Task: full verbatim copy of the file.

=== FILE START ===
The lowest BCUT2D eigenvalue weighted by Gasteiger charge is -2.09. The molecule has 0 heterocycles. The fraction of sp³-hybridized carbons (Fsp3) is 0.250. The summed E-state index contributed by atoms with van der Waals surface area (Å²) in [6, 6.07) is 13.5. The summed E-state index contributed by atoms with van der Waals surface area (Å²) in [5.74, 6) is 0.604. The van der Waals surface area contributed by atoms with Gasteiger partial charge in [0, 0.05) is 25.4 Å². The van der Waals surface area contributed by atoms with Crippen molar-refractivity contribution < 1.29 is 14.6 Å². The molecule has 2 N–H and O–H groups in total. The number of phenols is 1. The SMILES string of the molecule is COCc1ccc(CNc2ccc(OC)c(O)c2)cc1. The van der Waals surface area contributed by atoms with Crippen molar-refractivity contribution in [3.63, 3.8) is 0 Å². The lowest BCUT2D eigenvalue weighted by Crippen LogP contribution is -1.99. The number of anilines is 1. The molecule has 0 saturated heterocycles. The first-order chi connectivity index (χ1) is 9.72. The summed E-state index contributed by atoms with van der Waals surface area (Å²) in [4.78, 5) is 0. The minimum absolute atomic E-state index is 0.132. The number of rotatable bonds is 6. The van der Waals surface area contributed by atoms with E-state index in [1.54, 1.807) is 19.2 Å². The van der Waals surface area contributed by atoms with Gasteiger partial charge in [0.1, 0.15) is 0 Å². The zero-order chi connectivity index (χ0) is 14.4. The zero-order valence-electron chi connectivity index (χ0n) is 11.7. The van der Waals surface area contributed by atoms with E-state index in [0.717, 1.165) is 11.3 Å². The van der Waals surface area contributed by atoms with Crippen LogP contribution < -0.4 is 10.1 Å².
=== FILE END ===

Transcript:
The lowest BCUT2D eigenvalue weighted by Gasteiger charge is -2.09. The molecule has 0 heterocycles. The fraction of sp³-hybridized carbons (Fsp3) is 0.250. The summed E-state index contributed by atoms with van der Waals surface area (Å²) in [6, 6.07) is 13.5. The summed E-state index contributed by atoms with van der Waals surface area (Å²) in [5.74, 6) is 0.604. The van der Waals surface area contributed by atoms with Gasteiger partial charge in [0, 0.05) is 25.4 Å². The van der Waals surface area contributed by atoms with Crippen molar-refractivity contribution < 1.29 is 14.6 Å². The molecule has 2 N–H and O–H groups in total. The number of phenols is 1. The SMILES string of the molecule is COCc1ccc(CNc2ccc(OC)c(O)c2)cc1. The van der Waals surface area contributed by atoms with Crippen molar-refractivity contribution in [3.63, 3.8) is 0 Å². The lowest BCUT2D eigenvalue weighted by Crippen LogP contribution is -1.99. The number of anilines is 1. The molecule has 0 saturated heterocycles. The first-order chi connectivity index (χ1) is 9.72. The summed E-state index contributed by atoms with van der Waals surface area (Å²) in [4.78, 5) is 0. The minimum absolute atomic E-state index is 0.132. The number of rotatable bonds is 6. The van der Waals surface area contributed by atoms with E-state index in [1.54, 1.807) is 19.2 Å². The van der Waals surface area contributed by atoms with Gasteiger partial charge in [0.1, 0.15) is 0 Å². The zero-order chi connectivity index (χ0) is 14.4. The zero-order valence-electron chi connectivity index (χ0n) is 11.7. The van der Waals surface area contributed by atoms with E-state index in [0.717, 1.165) is 11.3 Å². The van der Waals surface area contributed by atoms with Crippen LogP contribution < -0.4 is 10.1 Å².